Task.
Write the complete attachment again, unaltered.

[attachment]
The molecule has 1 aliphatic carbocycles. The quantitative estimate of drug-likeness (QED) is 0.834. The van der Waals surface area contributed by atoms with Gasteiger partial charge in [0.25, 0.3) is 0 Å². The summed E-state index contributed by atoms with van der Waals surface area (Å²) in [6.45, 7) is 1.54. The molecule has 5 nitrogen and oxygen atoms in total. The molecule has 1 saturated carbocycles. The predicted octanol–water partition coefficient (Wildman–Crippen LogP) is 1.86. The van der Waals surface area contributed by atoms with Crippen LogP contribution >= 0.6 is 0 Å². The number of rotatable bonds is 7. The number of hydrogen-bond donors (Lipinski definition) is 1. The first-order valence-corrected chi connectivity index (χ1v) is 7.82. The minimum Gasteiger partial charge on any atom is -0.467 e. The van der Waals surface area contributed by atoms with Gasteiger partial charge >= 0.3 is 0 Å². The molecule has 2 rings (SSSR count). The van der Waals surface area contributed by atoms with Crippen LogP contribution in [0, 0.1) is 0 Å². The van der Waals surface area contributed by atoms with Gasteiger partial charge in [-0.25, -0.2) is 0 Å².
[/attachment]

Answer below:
The molecule has 1 aliphatic carbocycles. The quantitative estimate of drug-likeness (QED) is 0.834. The van der Waals surface area contributed by atoms with Gasteiger partial charge in [0.25, 0.3) is 0 Å². The summed E-state index contributed by atoms with van der Waals surface area (Å²) in [6.45, 7) is 1.54. The molecule has 5 nitrogen and oxygen atoms in total. The molecule has 1 saturated carbocycles. The predicted octanol–water partition coefficient (Wildman–Crippen LogP) is 1.86. The van der Waals surface area contributed by atoms with Crippen LogP contribution >= 0.6 is 0 Å². The number of rotatable bonds is 7. The number of hydrogen-bond donors (Lipinski definition) is 1. The first-order valence-corrected chi connectivity index (χ1v) is 7.82. The minimum Gasteiger partial charge on any atom is -0.467 e. The van der Waals surface area contributed by atoms with Gasteiger partial charge >= 0.3 is 0 Å². The molecule has 2 rings (SSSR count). The van der Waals surface area contributed by atoms with Crippen LogP contribution in [0, 0.1) is 0 Å². The van der Waals surface area contributed by atoms with Gasteiger partial charge in [-0.25, -0.2) is 0 Å².